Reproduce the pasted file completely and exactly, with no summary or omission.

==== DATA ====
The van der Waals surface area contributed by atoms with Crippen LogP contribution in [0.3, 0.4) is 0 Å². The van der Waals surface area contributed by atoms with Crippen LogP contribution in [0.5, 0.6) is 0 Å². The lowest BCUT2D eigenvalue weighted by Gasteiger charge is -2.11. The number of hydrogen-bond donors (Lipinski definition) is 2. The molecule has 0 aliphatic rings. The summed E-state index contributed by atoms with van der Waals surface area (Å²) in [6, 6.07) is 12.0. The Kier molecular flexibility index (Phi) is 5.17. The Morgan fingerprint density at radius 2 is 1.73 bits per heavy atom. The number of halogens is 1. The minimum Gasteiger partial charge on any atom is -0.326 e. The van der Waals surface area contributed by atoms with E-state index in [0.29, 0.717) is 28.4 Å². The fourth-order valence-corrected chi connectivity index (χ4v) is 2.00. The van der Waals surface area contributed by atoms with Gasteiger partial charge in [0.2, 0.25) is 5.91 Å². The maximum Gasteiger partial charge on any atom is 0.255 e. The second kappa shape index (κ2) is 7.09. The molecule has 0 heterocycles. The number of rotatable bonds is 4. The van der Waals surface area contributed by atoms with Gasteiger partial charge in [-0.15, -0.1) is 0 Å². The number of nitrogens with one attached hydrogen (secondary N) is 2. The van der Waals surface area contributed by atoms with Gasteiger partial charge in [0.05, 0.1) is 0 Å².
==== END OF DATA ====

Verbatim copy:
The van der Waals surface area contributed by atoms with Crippen LogP contribution in [0.3, 0.4) is 0 Å². The van der Waals surface area contributed by atoms with Crippen LogP contribution in [0.5, 0.6) is 0 Å². The lowest BCUT2D eigenvalue weighted by Gasteiger charge is -2.11. The number of hydrogen-bond donors (Lipinski definition) is 2. The molecule has 0 aliphatic rings. The summed E-state index contributed by atoms with van der Waals surface area (Å²) in [6, 6.07) is 12.0. The Kier molecular flexibility index (Phi) is 5.17. The Morgan fingerprint density at radius 2 is 1.73 bits per heavy atom. The number of halogens is 1. The minimum Gasteiger partial charge on any atom is -0.326 e. The van der Waals surface area contributed by atoms with E-state index in [0.29, 0.717) is 28.4 Å². The fourth-order valence-corrected chi connectivity index (χ4v) is 2.00. The van der Waals surface area contributed by atoms with Gasteiger partial charge in [0.2, 0.25) is 5.91 Å². The maximum Gasteiger partial charge on any atom is 0.255 e. The second kappa shape index (κ2) is 7.09. The molecule has 0 heterocycles. The number of rotatable bonds is 4. The van der Waals surface area contributed by atoms with Gasteiger partial charge in [-0.15, -0.1) is 0 Å². The number of nitrogens with one attached hydrogen (secondary N) is 2. The van der Waals surface area contributed by atoms with Gasteiger partial charge in [0.05, 0.1) is 0 Å².